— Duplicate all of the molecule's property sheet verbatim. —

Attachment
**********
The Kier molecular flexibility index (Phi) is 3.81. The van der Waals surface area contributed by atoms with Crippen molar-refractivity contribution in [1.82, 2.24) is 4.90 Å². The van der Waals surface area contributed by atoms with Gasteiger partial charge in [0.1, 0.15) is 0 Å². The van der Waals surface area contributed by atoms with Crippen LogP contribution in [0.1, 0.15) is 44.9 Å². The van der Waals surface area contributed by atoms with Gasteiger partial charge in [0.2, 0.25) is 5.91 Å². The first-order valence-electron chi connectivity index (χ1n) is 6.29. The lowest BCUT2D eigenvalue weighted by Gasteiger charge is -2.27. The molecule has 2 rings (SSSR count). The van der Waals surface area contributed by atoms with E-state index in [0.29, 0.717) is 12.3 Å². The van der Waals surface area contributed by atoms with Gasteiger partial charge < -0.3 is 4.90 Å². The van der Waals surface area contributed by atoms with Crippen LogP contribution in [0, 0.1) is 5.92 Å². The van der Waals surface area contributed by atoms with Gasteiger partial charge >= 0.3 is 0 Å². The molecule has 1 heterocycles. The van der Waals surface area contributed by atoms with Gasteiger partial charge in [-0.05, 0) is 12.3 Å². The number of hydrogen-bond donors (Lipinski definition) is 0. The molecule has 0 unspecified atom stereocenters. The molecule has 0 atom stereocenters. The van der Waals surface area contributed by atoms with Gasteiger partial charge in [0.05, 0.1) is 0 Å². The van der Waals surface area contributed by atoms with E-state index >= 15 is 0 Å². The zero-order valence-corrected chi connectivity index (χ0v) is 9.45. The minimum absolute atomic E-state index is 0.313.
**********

The Kier molecular flexibility index (Phi) is 3.81. The van der Waals surface area contributed by atoms with Crippen molar-refractivity contribution in [1.82, 2.24) is 4.90 Å². The van der Waals surface area contributed by atoms with Gasteiger partial charge in [0.1, 0.15) is 0 Å². The van der Waals surface area contributed by atoms with Crippen LogP contribution in [0.1, 0.15) is 44.9 Å². The van der Waals surface area contributed by atoms with Gasteiger partial charge in [0.2, 0.25) is 5.91 Å². The first-order valence-electron chi connectivity index (χ1n) is 6.29. The lowest BCUT2D eigenvalue weighted by Gasteiger charge is -2.27. The molecule has 2 rings (SSSR count). The van der Waals surface area contributed by atoms with E-state index in [0.29, 0.717) is 12.3 Å². The van der Waals surface area contributed by atoms with Gasteiger partial charge < -0.3 is 4.90 Å². The van der Waals surface area contributed by atoms with Crippen LogP contribution in [0, 0.1) is 5.92 Å². The van der Waals surface area contributed by atoms with Gasteiger partial charge >= 0.3 is 0 Å². The molecule has 1 heterocycles. The van der Waals surface area contributed by atoms with Gasteiger partial charge in [-0.05, 0) is 12.3 Å². The number of hydrogen-bond donors (Lipinski definition) is 0. The molecule has 0 unspecified atom stereocenters. The molecule has 0 atom stereocenters. The van der Waals surface area contributed by atoms with Gasteiger partial charge in [0.05, 0.1) is 0 Å². The van der Waals surface area contributed by atoms with E-state index >= 15 is 0 Å². The zero-order valence-corrected chi connectivity index (χ0v) is 9.45. The minimum absolute atomic E-state index is 0.313.